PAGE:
He was, oh, so kind and gentle and our young love seemed so right
At 16 I was a mother, 17 became a wife
Tom found some work , we bought a trailer, settled to a happy life

In '69 there came a letter, such a shock brought by the mail
We both understood its meaning: go to war or go to jail
Tom he said, "I ain't no killer, but I love my country, Nan,
"I've got to prove it to myself and to my family I'm a man!"

Lord, we loved all night the day before he left for Vietnam
Everyday there was a letter from my brave, young soldier Tom
Filled with dreams about our future: a big yard, a house and such
Oh, I know the war would change him, but I never guessed how much

Those two years seemed an eternity till Tom came home from war
There was something hard about him that I'd never seen before
And he never once spoke to me all about the things he'd seen
Through at night he'd wake up screaming from some ugly, constant dream

And he never seemed to notice the new things the baby did
And when he'd cry out, Tom would yell, "Come here and take care of this kid!"
Well, he took to drinking heavy and staying out for days
And when I'd ask he'd say "I just need time to settle into ways."

One year passed, we sold the trailer, 'cause no job my Tom could find
We just roamed from town to town in search of work of any kind
I took a part-time job at waitressing and found some homes to clean
Though I had no skills, I paid the bills, but Tom was getting mean

For the nightmares grew more frequent and the sober times were few
And it's when he took to hitting me, I didn't know what to do
I was living with some stranger, an angry broken man
It seemed the gentle boy I'd known and lover had died in Vietnam

And it's two more years he searched in vain for work at any pay
And I never will forget the look he gave me on that day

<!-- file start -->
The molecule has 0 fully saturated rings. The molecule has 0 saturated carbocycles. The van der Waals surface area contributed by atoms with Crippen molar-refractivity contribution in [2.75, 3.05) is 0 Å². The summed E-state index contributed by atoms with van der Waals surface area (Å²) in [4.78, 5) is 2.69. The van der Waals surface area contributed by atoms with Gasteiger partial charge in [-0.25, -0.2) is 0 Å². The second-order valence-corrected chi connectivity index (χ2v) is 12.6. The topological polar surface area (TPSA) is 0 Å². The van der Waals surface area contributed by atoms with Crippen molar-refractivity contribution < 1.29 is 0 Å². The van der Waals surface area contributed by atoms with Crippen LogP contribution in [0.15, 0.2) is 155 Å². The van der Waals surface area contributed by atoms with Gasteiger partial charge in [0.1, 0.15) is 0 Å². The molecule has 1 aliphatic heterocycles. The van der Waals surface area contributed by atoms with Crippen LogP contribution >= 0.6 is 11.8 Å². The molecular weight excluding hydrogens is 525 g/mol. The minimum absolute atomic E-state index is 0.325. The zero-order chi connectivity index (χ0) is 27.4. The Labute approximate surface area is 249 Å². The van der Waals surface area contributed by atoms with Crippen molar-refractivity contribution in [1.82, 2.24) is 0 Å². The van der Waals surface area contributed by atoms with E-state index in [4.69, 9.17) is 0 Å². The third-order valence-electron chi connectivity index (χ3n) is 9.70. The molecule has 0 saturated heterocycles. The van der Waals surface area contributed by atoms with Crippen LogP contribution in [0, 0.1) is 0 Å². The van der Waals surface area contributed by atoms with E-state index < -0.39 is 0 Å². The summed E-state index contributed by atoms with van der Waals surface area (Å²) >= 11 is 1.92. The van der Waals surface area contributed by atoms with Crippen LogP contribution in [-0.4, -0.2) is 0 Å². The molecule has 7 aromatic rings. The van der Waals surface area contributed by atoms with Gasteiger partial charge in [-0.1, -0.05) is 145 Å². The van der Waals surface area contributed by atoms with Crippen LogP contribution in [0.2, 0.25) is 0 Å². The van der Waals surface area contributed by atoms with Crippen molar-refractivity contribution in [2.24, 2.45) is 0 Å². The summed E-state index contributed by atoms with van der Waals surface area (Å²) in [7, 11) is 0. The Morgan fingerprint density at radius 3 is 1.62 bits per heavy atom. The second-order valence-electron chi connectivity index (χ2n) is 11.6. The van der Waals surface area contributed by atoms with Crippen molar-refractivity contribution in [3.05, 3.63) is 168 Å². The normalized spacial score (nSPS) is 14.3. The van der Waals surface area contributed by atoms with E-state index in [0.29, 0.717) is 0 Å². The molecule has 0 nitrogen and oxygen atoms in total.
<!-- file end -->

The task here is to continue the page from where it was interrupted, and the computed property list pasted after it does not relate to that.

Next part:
"This is all your fault!" he screamed and then he lashed out one more time
But it's when he struck the baby, that's when I drew the line

Oh, how he beat upon the bedroom door that I had locked so tight
Little Tommy in the corner was trembling in fright
For though he'd grown up with my beatings, a house in a state of war
Neither one of us had every seen our Tom this way before

The door it splintered open and he started in on me
First he struck me and the blood it filled my eyes, I could not see
He threw me back upon the pillows and my hand fell on his gun
I fired out into my darkness and the awful deed was done

Oh, they took my baby from me and they took me to the jail
There the word I heard was murder, and no one to go my bail
Till some women came to see me, they told me I was not alone
They warned me that the court's abuse would match what I had known back home

Sometimes at night I dream of loving with my young and gentle Tom
Long before he brought the war back home with him from Vietnam
And the hard luck and the liquor cut our young lives to the bone
And we knew that something bigger than ourselves brought down our home

I guess some things are best forgotten, but I never can forget
And some things best left unspoken, but I ain't done talking yet